It was the autumn of 1840 when Lady Lessenby sat with her friend, Alice Sumner, in the salon of their London townhouse. The butler had just served afternoon tea to the ladies. After taking her first sip, Lady Lessenby turned to her butler, “James, when do we expect the new harvest to arrive from China?” “The first ship is expected to arrive any day. Our supplier has strict instructions to deliver ten pounds of it, as soon as the new teas arrive, my lady.” After another sip, Lady Lessenby exhaled slowly, saying, “I am so tired of this tea and I am afraid I can’t wait much longer.
At the same time, Jeremy Hard was nervous, very nervous, as was always the case in this season. “Is there any news from the port?” – a question he had addressed to his office manager almost every hour. Jeremy Hard was a tea merchant and supplied some of the most prestigious addresses in London. He knew that his demanding customers were desperately waiting for the new tea harvest from China. For this, they were willing to pay almost any price. The success bonus for the first ship to reach the quay, was an additional 5 shillings per pound of tea. In the last two years he had been lucky and had chosen the fastest sailor for his cargo.
Three years ago, however, he wasn’t so fortunate and his shipload only reached the port of London after two others. Not only did teas of the second or third delivery achieve significantly lower prices, but worse still, he also lost two dozen of his top-notch customers, who changed their tea order to his competition for the next year. In the meantime, it had become a social status symbol in London and elsewhere in the United Kingdom to be able to offer guests the very first tea from the new harvest.
To calm his nerves, Hard ordered his coachman to drive him to the docks where all kinds of ships moored: schooners, square-riggers, brigs and even one of the first steamships were in port. As a son of London he knew the different types of ship well, which was an substantial advantage in his business. This meant he was able to estimate which of the ships had a good chance of coming back first from Foochow, the most important port in China for the tea trade, although the ability of the captain and his crew were also a factor.
Suddenly he stopped. In front of him lay a ship of a design he had never seen before. Unlike the others it was streamlined with a particularly sleek bow and wide stern. Without much thought, he boarded and asked for the captain. Here he learned that this ship, named “Scottish Maid” had been built only a year ago in Aberdeen. It was the first British ship that insiders referred to as a “Clipper” and whose special structure was designed for particularly fast crossings. It was used along the British coast and was intended to increase competition with the newly established railways. Speed had become an important selling point.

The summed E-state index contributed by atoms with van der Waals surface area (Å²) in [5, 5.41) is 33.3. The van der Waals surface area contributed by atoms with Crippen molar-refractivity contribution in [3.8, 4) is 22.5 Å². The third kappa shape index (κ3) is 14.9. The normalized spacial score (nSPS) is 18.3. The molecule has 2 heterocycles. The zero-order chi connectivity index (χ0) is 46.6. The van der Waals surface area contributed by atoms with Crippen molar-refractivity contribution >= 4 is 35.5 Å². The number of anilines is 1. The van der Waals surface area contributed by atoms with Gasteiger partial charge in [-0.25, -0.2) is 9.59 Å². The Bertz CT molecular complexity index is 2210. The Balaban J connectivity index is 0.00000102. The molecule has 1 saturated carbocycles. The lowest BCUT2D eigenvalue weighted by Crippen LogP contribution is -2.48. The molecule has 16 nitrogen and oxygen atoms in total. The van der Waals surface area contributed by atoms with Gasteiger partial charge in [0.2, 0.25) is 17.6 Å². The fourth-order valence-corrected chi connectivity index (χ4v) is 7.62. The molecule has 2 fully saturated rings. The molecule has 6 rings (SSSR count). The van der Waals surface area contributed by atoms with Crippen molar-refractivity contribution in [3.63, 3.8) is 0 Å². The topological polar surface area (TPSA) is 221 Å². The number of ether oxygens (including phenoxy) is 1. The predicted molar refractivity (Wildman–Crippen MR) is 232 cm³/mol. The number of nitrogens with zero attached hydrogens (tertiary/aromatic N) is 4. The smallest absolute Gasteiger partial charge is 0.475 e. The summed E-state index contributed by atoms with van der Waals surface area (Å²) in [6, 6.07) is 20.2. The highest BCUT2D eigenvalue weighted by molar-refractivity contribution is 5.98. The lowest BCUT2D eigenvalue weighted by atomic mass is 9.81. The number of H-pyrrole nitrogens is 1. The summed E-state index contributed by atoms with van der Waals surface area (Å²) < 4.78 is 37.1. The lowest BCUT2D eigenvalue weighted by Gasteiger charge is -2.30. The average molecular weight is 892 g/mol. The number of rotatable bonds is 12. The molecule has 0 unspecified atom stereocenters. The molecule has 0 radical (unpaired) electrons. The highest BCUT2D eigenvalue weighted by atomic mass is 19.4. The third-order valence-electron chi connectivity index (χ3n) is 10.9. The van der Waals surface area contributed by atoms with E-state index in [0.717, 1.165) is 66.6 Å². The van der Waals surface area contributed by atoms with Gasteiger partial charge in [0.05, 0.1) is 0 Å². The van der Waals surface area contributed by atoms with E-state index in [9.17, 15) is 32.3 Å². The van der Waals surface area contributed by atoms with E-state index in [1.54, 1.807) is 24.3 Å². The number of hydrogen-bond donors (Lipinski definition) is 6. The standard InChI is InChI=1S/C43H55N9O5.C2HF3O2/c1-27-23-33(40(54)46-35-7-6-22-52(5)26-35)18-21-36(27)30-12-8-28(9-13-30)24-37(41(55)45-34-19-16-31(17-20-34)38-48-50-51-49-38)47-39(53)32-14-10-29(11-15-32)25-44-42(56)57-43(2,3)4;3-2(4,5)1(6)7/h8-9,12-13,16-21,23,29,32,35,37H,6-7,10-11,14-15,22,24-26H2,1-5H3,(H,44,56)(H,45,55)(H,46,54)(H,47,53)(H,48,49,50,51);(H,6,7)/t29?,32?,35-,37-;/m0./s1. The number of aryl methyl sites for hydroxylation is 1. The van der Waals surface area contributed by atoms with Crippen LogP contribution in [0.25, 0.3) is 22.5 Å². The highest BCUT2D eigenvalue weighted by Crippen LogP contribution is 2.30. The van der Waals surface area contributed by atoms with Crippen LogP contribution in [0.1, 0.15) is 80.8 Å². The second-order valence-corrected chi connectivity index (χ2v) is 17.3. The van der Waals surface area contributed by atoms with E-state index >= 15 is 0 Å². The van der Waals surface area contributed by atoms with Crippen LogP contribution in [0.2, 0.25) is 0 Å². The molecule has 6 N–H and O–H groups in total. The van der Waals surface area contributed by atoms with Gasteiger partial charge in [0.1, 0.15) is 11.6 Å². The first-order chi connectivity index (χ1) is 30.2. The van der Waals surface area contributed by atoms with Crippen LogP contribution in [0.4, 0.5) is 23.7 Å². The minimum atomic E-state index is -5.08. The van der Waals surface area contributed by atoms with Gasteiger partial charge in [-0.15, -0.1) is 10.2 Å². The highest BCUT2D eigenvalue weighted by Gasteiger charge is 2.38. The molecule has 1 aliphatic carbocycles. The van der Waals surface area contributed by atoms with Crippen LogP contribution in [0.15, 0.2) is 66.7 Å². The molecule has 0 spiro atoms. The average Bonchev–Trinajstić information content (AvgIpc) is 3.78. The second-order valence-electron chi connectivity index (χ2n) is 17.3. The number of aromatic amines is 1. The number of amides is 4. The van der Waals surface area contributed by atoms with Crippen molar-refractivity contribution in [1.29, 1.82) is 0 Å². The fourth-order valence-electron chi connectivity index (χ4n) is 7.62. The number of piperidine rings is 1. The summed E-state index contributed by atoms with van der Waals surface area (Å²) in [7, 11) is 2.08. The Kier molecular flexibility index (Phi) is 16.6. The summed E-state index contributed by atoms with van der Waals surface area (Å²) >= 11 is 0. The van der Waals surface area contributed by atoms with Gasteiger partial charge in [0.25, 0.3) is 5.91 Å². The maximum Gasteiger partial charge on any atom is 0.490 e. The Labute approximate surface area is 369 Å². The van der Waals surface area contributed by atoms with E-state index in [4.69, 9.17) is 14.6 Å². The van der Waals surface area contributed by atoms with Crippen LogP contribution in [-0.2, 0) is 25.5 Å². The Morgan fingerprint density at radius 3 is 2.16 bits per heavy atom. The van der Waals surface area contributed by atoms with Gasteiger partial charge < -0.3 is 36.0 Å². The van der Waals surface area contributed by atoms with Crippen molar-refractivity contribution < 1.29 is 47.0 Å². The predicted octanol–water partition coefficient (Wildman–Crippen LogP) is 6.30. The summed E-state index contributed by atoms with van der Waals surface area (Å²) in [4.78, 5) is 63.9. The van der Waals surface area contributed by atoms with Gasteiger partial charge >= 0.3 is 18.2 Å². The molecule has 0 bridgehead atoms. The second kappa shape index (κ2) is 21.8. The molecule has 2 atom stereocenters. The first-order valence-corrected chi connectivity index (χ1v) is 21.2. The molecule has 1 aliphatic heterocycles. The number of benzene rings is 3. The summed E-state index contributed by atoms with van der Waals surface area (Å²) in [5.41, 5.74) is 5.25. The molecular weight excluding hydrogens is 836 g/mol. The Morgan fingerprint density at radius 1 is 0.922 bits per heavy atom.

Jeremy Hard thoughtfully left the “Scottish Maid”. Such a ship in a much larger, highsea design could offer the decisive advantage in the competition for the delivery of the new tea harvest that he was looking for. The more he thought about it, the more his plan evolved: he wanted to use these advantages exclusively for his tea trade. But as a result for it, he had to become the ship’s owner himself.
Jeremy had become a wealthy man over the years, always looking for lucrative investment opportunities, and the more he thought about it, the more he became certain to have found a highly lucrative business case with a high-sea clipper. He already knew his way around the tea trade, which gave him the confidence he needed to become successful.
In fact, the British mercantile marine adopted the Clipper concept (which originally came from the United States) and revolutionized trade with China. The first Clippers were built of wood with a relative short lifespan due to the extraordinary stress on the material. With the invention of composite construction, steel became a central element in shipbuilding and this structure led not only to longer lifespans but also to larger ships with more freight capacity.
The Clipper’s heyday was between 1840 and 1870 but as fast as the Clippers appeared on the oceans, they soon disappeared again. New upcoming structures; the economic competition with even faster ships and the opening of the Suez Canal in 1869 (see Future Today Letter No. 3), were solutions that didn’t depend as heavily on the wind and eroded the Clipper’s competitive edge.
But the legend remains. Well remembered was the great tea race of 1866, in which the Clipper Taeping won after a 99-day race from China reaching the port of London only 20 minutes before the Ariel, literally head-to-head.
In the case of the Tea-Clippers, history shows how flexible structures must be to achieve a decisive advantage for a relatively long time and how quickly challenges can be successfully met by alternations of structures.
And because change is the only constant in life, Carey´s Logo for the structure business – a sailing ship – is the best symbol for mastering that change.
At CAREY, we are specialists in setting up and managing advantageous structures for our customers and we would be pleased to establish a private “Clipper” Structure in form of a company, trust, foundation or off-shore Fund whenever you are ready. We are here for you today, tomorrow or whenever you call us.
Carey – since 2003 your trusted partner for private and corporate structures, Private Equity Funds and Financial Reporting. Our clients can count on Swiss quality and standards, efficiency and trust. Committed only to our clients, we always choose the best available options without incurring any risk of potential conflicts of interest. We are a member of the Self Regulatory Organization (SRO) and therefore certified by the Swiss Financial Supervisory Authority (FINMA) in accordance with the Swiss Anti-Money Laundering Act.